INSERT INTO Person.Person (BusinessEntityID, PersonType, FirstName, LastName) VALUES (999999, 'VC', 'Simon', 'Wartz') SELECT * FROM sys.dm_tran_locks WHERE resource_type = 'KEY' ORDER BY request_mode
Now we know how the key-range locks are used we can work out what resources have the key-range locks on them without the need for searching through the pages of the non-clustered index. We can simply include a table hint to return part of the data we require.
SELECT sys.fn_PhysLocFormatter(%%physloc%%), %%lockres%%, * FROM Person.Person WITH (INDEX = IX_Person_LastName_FirstName_MiddleName) WHERE LastName BETWEEN 'Ware' AND 'Warthen'
As you can see this gives us the same file, page and slot data and the same resource_description for the three rows returned by the query. We now know that the fourth “RangeS-S” lock is placed on the key in the index immediately after the key for Clay Warthen, i.e. slot 140. Again we can use DBCC PAGE to view the data on page 25065.
Now in the demonstration I’ve just run through we happen to have a non-clustered index with the first column in the clustering key being the one that we’re using in our WHERE clause. But what happens if we remove the non-clustered index? Or in other words, what happens if we ran a query against another table filtering on a column not included in an index key? To easily demonstrate this we can just remove the non-clustered index.
DROP INDEX [IX_Person_LastName_FirstName_MiddleName] ON [Person].[Person] BEGIN TRAN SELECT * FROM Person.Person WHERE LastName BETWEEN 'Ware' AND 'Warthen'
We get the same rows back as expected but this time SQL Server has had to use the clustered index to get the data.
So what locks have we got? This time there is no key-range lock that can be applied, so a shared lock has to placed on the entire table.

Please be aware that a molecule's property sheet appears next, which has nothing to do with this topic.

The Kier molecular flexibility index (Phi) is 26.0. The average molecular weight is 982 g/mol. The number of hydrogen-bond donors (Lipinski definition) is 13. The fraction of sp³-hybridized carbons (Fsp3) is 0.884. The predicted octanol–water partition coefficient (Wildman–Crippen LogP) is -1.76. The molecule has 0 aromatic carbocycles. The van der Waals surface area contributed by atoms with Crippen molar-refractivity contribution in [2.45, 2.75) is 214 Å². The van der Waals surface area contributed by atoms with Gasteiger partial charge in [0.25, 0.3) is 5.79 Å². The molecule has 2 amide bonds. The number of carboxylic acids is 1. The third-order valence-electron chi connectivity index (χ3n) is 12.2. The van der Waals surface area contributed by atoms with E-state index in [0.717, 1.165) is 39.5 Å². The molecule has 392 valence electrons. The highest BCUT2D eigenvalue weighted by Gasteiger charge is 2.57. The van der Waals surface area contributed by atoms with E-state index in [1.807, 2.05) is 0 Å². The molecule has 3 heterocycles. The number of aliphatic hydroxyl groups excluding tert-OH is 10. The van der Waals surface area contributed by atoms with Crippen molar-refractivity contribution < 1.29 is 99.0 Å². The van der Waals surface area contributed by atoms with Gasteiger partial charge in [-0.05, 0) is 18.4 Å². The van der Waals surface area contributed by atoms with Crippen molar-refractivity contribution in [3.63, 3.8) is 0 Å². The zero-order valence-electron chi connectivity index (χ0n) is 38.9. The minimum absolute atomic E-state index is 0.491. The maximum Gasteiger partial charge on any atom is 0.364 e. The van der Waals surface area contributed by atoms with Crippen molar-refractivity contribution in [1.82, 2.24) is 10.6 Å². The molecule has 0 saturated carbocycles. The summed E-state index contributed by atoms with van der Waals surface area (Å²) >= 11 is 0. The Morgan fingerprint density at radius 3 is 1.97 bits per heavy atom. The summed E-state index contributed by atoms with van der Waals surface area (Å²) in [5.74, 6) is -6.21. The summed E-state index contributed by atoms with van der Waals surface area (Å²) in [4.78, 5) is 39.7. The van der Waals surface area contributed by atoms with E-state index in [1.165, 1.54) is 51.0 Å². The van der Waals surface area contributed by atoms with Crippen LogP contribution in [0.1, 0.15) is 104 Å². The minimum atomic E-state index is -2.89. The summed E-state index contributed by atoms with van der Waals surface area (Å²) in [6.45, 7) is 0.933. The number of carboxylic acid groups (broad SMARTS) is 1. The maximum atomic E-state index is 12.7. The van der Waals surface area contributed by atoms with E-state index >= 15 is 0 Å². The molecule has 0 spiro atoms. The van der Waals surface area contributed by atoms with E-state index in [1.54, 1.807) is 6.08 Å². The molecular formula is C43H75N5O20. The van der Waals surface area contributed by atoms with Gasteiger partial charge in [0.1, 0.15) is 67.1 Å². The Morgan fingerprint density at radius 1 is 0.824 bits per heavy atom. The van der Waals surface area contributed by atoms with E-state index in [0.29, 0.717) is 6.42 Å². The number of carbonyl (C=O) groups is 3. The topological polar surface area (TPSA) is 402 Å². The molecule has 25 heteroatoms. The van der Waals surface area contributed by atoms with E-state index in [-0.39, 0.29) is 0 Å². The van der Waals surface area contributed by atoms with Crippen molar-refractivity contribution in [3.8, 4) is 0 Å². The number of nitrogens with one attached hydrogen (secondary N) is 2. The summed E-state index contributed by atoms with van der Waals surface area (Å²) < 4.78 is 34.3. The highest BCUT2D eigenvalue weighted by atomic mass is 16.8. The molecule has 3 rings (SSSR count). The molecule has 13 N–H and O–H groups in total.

SELECT * FROM sys.dm_tran_locks WHERE resource_type = 'OBJECT' ORDER BY request_mode SELECT object_name(1765581328)
Because this shared lock is held until the transaction is closed, this means that no data in the table can be updated until the transaction completes, even though we’ve only read three rows.
INSERT INTO Person.Person (BusinessEntityID, PersonType, FirstName, LastName) VALUES (777777, 'VC', 'Simon', 'ZZZZZ') SELECT * FROM sys.dm_tran_locks WHERE resource_type = 'OBJECT' ORDER BY request_mode
This is something you need to be aware of if using the SERIALIZABLE isolation level.
If a key column is used to filter data in a query then key-range locks can be taken against the keys in that index. They will be taken against all the keys that satisfy the query plus the sequentially next key outside of the query. This then prevents data being added that would insert a new key immediately before a key with a key-range lock.
We also saw how to use sys.dm_tran_locks, sys.dm_db_database_page_allocations and DBCC PAGE to work out what resources have locks on them.
We only saw “RangeS-S” key-range locks but there are several more and they can be seen at TechNet.